New Zealand has recorded the highest number of newly diagnosed HIV infections ever among gay and bisexual men in 2015.
And more than half of these have had the virus over a long period of time.
These latest figures are damning for the Country’s AIDS Foundation which has worked extremely hard with more than $4.3 million in Government funding per year to reduce the epidemic and it comes while other countries such as Australia are legalising pre-exposure prophylaxis(PrEP) as an aid to reducing infection of the disease.
Acting Executive Director of the New Zealand AIDS Foundation (NZAF) Nick Laing said the trend is concerning.
“New Zealand’s HIV epidemic is relatively small by international standards but that is not good enough,” said Mr. Laing.
“High condom use has kept the HIV prevalence low but it is clear that condom promotion alone will not stop HIV.
“We need significantly more testing throughout the health system, the removal of PHARMAC’s CD4 threshold so that people can access treatment as soon as they are diagnosed and funding for PrEP, a daily pill that can prevent HIV infection.”
The Univeristy of Otago’s annual study concluded:
- 88 gay and bisexual men were diagnosed as having contracted HIV in New Zealand compared to 86 in 2014.
- A further 34 gay and bisexual men were infected overseas or the place of infection was unknown; a total of 120 who were first diagnosed in New Zealand.
- Another 36 heterosexual men and women were first diagnosed with HIV in New Zealand in 2015, two less than in 2014.
- A total of 185 people were first diagnosed with HIV in New Zealand, and an additional 39 had previously been diagnosed overseas.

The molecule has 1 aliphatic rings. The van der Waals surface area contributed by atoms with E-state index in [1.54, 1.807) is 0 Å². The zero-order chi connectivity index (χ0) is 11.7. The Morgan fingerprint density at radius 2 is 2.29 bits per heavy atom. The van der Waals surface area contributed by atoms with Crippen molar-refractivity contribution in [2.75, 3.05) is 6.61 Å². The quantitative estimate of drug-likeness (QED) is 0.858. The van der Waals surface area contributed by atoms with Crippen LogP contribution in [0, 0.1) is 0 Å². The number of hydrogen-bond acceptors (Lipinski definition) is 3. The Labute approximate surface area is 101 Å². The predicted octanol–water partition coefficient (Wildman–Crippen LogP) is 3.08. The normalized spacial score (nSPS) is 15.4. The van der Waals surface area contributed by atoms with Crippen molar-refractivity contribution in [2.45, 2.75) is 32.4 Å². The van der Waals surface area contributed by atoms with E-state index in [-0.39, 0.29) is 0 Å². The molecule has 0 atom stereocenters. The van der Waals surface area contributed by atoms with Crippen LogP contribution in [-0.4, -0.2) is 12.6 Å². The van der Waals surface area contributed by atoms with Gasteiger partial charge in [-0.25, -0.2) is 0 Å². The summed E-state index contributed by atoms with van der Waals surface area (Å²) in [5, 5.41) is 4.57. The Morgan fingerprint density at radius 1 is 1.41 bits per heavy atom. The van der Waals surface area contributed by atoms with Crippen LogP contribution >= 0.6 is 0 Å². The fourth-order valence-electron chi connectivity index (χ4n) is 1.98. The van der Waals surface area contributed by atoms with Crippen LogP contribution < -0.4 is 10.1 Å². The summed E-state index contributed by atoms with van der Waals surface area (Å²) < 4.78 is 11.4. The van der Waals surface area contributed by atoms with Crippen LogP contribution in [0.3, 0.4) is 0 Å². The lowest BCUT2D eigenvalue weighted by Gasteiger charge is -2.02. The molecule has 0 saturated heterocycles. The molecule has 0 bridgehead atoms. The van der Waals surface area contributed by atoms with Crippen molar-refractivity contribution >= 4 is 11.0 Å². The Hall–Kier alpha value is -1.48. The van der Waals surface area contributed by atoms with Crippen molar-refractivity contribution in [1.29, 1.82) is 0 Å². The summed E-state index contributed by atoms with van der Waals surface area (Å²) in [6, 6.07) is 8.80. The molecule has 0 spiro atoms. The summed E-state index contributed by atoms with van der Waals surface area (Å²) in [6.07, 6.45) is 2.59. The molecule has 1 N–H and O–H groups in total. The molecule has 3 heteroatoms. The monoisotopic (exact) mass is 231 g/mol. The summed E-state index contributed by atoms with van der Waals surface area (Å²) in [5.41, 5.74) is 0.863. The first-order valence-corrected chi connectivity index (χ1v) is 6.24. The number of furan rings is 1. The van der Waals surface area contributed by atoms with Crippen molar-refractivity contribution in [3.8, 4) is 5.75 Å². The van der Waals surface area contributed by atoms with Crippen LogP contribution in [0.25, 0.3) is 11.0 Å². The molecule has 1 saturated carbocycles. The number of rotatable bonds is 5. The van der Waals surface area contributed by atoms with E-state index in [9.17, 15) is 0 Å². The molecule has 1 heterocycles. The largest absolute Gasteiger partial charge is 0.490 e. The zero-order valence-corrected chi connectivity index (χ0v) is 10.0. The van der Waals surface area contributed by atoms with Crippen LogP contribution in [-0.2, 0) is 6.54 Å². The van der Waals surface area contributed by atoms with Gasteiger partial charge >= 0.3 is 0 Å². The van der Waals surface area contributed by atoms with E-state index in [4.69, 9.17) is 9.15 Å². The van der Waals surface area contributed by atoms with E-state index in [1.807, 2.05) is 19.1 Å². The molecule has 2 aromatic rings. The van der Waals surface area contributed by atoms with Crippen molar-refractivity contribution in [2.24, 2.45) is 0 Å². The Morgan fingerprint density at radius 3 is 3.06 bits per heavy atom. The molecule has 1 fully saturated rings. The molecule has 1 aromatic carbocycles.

Mr Laing said the NZAF was doing all it could to promote condom use and test as many people as possible but that the Government needed to inject more funds towards their programs.
Recently, the Government announced $124 million to be made available for PHARMAC and NZAF strongly believes that some of that funding need to go towards removing the outdated CD4 threshold.
This currently denies hundreds of Kiwis who have been diagnosed with HIV from accessing medication until their immune system is significantly damaged.
Otago University’s AIDS Epidemiology Group has recommended that PrEP, should be considered for those at highest risk of HIV.
“We agree with this recommendation that PrEP is a highly effective prevention option for some people and it needs to be funded,” said Mr. Laing.
“There is consensus around the world that these are the combination of actions that can end HIV.
“It is what the World Health Organisation has recommended. The fact that we have seen another year of increased new infections means that government needs to act urgently to bring New Zealand’s response to HIV up to speed,” said Mr Laing.
Last Updated on May 25, 2016